SUMMARY PARAGRAPH for STV1
STV1 is one of two yeast genes encoding isoforms of the a subunit of the yeast V-ATPase V0 domain (1, 2). Vacuolar (H )-ATPases (V-ATPases) are ATP-dependent proton pumps that acidify intracellular vacuolar compartments. Vacuolar acidification is important for many cellular processes, including endocytosis, targeting of newly synthesized lysosomal enzymes, and other molecular targeting processes. The V-ATPase consists of two separable domains. The V1 domain has eight known subunits, is peripherally associated with the vacuolar membrane, and catalyzes ATP hydrolysis. The V0 domain is an integral membrane structure of five subunits, and transports protons across the membrane. The structure, function, and assembly of V-ATPases are reviewed in references 5, 3, 6 and 7.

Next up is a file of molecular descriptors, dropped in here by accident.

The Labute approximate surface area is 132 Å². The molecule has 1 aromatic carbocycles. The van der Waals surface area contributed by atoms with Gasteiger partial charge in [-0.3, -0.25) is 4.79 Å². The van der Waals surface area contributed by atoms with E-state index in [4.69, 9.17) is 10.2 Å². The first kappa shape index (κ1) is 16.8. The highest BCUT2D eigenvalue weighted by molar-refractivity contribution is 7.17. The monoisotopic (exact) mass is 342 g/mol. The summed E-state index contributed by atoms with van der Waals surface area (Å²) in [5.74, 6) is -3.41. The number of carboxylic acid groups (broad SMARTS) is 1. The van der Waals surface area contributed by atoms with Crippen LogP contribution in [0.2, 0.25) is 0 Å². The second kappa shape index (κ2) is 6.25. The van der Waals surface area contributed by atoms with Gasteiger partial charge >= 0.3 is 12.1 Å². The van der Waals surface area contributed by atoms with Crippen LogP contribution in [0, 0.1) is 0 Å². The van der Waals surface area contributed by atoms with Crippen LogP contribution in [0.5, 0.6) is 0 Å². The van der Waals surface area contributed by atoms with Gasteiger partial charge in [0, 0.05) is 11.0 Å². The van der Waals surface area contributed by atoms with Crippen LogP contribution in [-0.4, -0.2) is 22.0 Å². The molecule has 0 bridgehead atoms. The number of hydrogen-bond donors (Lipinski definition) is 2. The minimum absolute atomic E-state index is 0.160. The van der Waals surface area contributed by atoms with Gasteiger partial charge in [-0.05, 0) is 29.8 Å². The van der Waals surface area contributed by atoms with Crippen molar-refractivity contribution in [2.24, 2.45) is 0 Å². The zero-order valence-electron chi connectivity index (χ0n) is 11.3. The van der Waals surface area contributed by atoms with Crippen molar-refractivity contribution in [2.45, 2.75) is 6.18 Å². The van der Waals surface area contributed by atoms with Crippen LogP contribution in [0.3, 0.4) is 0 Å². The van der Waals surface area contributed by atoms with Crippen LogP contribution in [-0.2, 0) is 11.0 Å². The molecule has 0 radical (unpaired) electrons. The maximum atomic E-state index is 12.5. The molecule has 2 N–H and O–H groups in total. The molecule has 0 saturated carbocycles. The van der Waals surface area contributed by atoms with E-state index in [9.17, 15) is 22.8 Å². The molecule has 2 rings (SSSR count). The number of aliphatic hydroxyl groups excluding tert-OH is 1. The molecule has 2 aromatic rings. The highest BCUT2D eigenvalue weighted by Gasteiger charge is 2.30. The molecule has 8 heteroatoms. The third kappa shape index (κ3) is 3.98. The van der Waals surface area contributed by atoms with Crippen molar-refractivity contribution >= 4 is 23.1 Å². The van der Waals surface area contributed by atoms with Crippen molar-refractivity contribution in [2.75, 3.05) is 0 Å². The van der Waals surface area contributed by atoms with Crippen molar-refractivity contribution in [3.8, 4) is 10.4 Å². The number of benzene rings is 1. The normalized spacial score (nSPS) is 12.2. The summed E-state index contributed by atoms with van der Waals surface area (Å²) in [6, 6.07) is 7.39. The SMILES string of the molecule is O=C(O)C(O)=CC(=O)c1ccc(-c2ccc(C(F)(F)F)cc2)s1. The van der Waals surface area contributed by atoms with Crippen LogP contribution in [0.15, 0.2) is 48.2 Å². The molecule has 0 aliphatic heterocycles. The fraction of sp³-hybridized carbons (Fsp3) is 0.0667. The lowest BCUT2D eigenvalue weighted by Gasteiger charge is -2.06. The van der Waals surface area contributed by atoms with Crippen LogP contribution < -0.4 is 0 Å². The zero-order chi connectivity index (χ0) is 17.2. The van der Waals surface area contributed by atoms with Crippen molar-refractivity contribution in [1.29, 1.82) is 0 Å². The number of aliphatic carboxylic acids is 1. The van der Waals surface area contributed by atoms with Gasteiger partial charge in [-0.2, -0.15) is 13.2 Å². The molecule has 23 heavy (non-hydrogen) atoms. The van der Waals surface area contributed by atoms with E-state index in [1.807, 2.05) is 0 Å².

Deletion of STV1 has little effect on cell growth, but deletion of both STV1 and VPH1, which encodes the second a subunit isoform, causes a more severe growth defect at neutral pH or in the presence of excess calcium (1). Overproduction of Stv1p partially complements a defect in vacuolar acidification in the vph1 null mutant (1). Stv1p and Vph1p show different localization patterns in indirect immunofluorescence assays, suggesting that they may be equivalent subunits for V-ATPases located on different organelles (1).
Stv1p and Vph1p are 55% identical and proteins similar to Vph1p have also been identified in rat, mouse, C. elegans and humans (8). Mutations in the isoforms of human V-ATPase most similar to Vph1p, a3 and a4, result in osteopetrosis and distal renal tubular acidosis, respectively (9, 10).
Last updated: 2000-05-17